The Pricing Strategy section should cover the following:
- What is your base price and how did you arrive at this figure? Provide a brief summary of your fixed and variable costs.
- How are similar products and services priced? Explain how the price of your product or service will compete with market prices. If your price is higher, why would a customer choose your product? Do you offer superior service or a higher quality product? If your price is lower, how are you able to charge less - is the quality different, is your production process more efficient, do you sell in large volumes?
- What do your costs include?
- Are you offering discounts to students or seniors or for those who pay in cash rather than by credit?
- Are you allowing trade-in, a layaway policy?
- What kind of a return are you looking for in your investment and how soon are you anticipating recouping your investment?
Your Sales/Distribution Plan should detail how the transaction between you and your customer will take place. It should include a discussion about how you plan on selling your product or service and it should outline all of the different people and companies involved in getting your product into the hands of your customer. You should explain in detail what type of distribution channels are available to you (account representatives, sales people, Internet, delivery services, other companies that will carry your product) what benefits you will have by choosing them and the length of time it will take to get your product to your customer. Don't forget to summarize your returns policy and describe any warranties or after-sales support you will offer customers.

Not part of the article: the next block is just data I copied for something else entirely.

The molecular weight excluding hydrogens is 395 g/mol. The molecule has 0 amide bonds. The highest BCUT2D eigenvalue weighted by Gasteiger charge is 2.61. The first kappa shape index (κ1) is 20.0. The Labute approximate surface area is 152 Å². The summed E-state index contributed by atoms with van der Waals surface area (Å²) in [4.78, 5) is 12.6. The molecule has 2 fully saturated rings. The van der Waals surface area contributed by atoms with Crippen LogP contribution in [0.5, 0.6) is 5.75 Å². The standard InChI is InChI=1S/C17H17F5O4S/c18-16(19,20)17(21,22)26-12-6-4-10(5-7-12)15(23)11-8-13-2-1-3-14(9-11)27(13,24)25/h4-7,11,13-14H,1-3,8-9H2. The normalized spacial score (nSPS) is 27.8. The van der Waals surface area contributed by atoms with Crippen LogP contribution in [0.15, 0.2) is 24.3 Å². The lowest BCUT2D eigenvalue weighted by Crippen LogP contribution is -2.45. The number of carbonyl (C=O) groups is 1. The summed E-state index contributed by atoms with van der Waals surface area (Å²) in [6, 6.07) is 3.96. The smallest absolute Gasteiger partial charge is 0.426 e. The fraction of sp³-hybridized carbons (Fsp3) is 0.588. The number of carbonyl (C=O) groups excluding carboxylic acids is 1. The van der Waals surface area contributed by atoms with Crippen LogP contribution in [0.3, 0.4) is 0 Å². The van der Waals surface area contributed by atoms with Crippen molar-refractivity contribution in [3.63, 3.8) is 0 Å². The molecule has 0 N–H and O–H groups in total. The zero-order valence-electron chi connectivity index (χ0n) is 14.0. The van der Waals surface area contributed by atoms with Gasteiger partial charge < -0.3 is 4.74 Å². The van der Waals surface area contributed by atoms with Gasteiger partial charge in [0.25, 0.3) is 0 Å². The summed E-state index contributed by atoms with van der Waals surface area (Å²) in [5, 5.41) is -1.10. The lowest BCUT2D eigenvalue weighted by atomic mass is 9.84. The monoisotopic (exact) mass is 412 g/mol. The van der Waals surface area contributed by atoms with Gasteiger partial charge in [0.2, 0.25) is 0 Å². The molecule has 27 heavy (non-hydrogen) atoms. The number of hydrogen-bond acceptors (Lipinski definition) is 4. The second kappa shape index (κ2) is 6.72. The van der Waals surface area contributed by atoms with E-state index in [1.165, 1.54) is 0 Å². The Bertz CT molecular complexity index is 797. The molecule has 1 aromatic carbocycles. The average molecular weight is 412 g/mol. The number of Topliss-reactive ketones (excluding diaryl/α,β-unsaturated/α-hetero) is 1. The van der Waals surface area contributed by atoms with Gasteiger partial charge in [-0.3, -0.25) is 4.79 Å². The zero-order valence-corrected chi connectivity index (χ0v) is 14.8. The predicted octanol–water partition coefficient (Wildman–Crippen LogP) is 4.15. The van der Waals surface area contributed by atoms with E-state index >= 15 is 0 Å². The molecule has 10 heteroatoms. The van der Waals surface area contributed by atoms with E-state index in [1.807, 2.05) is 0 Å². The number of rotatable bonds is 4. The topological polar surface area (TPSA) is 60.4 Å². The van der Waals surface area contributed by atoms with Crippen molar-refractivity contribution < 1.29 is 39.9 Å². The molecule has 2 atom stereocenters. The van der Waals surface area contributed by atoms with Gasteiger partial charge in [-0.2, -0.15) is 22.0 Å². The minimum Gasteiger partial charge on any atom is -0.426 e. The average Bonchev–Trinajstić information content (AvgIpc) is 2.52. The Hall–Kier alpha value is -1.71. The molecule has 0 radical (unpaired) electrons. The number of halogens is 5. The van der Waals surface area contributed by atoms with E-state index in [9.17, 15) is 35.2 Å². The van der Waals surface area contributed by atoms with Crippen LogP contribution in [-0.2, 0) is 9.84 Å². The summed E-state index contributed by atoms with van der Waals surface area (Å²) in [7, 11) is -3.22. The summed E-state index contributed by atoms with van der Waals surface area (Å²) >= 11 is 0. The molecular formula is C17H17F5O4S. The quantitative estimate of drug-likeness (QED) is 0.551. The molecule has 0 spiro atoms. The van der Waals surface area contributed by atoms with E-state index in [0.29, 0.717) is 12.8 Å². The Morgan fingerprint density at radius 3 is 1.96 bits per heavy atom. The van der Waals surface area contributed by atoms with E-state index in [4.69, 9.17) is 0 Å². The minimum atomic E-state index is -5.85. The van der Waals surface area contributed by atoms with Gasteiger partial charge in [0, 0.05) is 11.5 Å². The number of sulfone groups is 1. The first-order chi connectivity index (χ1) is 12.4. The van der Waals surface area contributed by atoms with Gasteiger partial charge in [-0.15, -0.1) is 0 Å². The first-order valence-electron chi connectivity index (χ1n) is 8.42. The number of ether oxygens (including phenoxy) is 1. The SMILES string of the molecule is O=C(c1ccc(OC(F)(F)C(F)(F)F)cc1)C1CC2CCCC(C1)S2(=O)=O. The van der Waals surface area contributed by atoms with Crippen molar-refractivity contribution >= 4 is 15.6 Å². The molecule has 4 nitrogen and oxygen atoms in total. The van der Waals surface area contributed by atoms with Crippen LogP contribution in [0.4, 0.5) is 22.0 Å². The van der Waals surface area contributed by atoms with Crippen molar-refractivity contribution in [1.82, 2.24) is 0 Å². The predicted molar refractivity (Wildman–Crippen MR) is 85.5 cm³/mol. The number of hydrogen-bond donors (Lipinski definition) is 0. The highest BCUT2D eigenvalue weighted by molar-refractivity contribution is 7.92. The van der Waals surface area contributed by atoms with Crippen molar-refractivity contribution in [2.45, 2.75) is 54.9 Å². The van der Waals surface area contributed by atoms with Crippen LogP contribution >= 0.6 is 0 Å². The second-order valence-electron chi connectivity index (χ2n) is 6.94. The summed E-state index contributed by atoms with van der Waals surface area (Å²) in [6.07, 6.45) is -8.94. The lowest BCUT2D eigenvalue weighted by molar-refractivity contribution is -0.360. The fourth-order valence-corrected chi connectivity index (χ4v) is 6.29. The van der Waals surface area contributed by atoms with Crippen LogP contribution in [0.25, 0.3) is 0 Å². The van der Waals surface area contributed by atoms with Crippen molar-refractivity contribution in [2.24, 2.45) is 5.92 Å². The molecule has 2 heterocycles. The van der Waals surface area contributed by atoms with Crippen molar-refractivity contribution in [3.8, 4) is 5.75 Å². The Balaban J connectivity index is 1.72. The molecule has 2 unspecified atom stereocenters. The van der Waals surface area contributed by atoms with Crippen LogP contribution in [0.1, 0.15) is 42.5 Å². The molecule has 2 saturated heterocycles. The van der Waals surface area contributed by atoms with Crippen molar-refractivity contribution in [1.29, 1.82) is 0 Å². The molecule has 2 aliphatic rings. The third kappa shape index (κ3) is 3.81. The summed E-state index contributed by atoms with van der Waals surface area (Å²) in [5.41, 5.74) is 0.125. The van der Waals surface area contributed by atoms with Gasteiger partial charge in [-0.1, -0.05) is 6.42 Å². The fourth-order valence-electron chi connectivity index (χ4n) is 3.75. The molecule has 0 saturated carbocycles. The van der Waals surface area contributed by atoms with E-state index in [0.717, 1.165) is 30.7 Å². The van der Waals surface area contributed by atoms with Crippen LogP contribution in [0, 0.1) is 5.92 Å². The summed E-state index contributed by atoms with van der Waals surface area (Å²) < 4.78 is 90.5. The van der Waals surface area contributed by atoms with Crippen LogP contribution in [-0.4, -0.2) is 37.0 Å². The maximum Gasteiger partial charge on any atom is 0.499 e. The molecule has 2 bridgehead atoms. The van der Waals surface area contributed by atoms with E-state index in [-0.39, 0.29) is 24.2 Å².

Your Sales/Distribution Plan section should cover the following:
- How will you distribute your product or service? Will it be by mail, through a wholesaler, through retail, through a Website, an independent sales representative etc.? Outline all of the players or technology involved in getting your product/service to the end customer.
- How can customers pay for your product? What credit terms will you extend to your customer? Include any discounts you will offer for early payment or penalties for late payment.
- Describe your return policy, service guarantees and/or any warranties you intend to offer customers.
- What after-sales support will you offer? Will you charge for this service?
Advertising and Promotions Plan
Your Advertising and Promotions Plan must detail how you are going to communicate to your customers and prospects. There are many ways your business may communicate including advertising, public relations, brochures, a Website, trade shows, etc. If possible, include an example or mock-up of your communications pieces.
Your Advertising and Promotions Plan should cover the following:
- Describe how or if you will advertise your product. Include what medium you will use (i.e. direct mail, Internet, radio, television, etc.) How much will this cost? How much business do you anticipate this will bring in?
- Describe what plans you have to generate press for your business. What type of media will you target?
- What kind of marketing material will you produce? Include brochures, sell sheets, business cards, etc.
- Will you have a Website? If so, describe how you will use it to market your business.
- What other forms of marketing will you use? Consider trade shows, telemarketing, etc.
To see The Marketing Plan section of a sample business plan, click on any of the company logos below: